Two men were remanded in custody on Sunday after pleading not guilty to a raft of drug and money laundering charges following a police raid on Saturday.
The two were arrested after a number of searches turned up an illegal haul of drugs, cars, gold and cash with a total value of nearly €800,000.
Before Magistrate Donatella Frendo Dimech, the police first charged Dean Martin, 40, from Santa Lucija, who was accused of drug trafficking, possession of several kilograms of cocaine, laundering money and relapsing.
Martin, who has a history of drug-related court cases, was arrested following several weeks of police observation.
The court heard how the anti-drug squad officers pounced on Martin’s car where they found two kilos of cocaine and more than €8,500 in cash. Another 3.5 kilos of cocaine were found in a garage in Marsa. The total street value of the drugs found was around €350,000.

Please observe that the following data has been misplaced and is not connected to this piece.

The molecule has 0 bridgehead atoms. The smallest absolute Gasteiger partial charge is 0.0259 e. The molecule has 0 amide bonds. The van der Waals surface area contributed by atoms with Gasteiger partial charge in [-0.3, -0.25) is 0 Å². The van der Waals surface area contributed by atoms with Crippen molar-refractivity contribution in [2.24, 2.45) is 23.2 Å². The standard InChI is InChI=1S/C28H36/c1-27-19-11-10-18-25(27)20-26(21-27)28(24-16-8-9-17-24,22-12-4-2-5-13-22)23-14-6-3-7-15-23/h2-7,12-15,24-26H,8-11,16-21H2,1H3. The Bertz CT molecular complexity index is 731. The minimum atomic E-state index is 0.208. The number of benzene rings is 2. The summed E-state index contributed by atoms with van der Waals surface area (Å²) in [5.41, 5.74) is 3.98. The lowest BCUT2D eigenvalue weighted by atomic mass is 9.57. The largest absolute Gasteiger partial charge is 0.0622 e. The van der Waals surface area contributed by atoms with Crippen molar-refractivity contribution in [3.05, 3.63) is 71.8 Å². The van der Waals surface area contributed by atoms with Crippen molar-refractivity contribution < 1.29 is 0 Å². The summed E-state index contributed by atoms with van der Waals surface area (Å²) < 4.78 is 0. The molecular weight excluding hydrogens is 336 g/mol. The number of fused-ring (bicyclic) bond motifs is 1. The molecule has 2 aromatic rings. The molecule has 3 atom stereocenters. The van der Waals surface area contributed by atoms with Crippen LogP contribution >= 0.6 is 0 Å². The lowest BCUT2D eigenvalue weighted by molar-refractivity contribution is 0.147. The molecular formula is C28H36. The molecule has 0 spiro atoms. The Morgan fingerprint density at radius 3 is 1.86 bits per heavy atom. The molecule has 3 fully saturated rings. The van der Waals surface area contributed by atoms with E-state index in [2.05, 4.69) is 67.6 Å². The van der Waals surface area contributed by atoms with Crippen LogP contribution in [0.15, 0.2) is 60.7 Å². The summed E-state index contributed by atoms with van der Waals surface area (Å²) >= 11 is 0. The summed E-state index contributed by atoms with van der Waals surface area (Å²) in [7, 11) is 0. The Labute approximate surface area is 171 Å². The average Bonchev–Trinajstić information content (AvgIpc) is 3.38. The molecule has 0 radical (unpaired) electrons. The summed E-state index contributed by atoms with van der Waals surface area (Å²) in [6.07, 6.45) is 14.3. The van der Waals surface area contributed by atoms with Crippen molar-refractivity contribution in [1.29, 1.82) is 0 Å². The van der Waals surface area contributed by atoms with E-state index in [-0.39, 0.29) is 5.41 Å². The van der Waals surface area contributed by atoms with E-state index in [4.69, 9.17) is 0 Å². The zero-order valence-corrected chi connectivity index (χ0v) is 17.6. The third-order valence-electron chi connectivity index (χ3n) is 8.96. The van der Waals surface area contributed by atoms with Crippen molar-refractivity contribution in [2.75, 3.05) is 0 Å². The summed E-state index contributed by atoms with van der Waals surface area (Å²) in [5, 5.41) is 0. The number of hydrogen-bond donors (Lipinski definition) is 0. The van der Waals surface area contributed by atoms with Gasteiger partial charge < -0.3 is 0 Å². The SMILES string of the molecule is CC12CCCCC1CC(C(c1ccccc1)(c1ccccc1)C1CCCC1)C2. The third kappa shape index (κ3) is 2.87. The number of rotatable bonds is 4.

Martin pleaded not guilty to the charges brought against him. He was remanded in custody.
The police then arraigned the second man arrested by the police during Saturday’s operation, 29-year-old Melvin Debono from Paola.
The court heard how nothing was found on him but searched at his home yielded a small amount of cocaine and cannabis, around 100 grams in total which was found in the kitchen cupboards, as well as some €87,000 in cash, around €80,000 worth of gold and other jewellery, including a Rolex watch, and two cars, a Range Rover and Mercedes, with a total value of around €240,000.
Debono, who was charged with drug trafficking, conspiracy to deal in drugs and a number of other money laundering offences, was remanded in custody. He was also charged with breaching the conditions of three bail decrees handed down by three different magistrates.
He court ordered that the men’s assets be frozen.
Police inspectors Mark Anthony Mercieca, Steven Ryan Micallef and Omar Caruana led the prosecution.
Lawyer Roberta Bonello Spiteri appeared for Martin while lawyers Franco Debono and Marion Camilleri were defence counsel to Debono.
Independent journalism costs money. Support Times of Malta for the price of a coffee.Support Us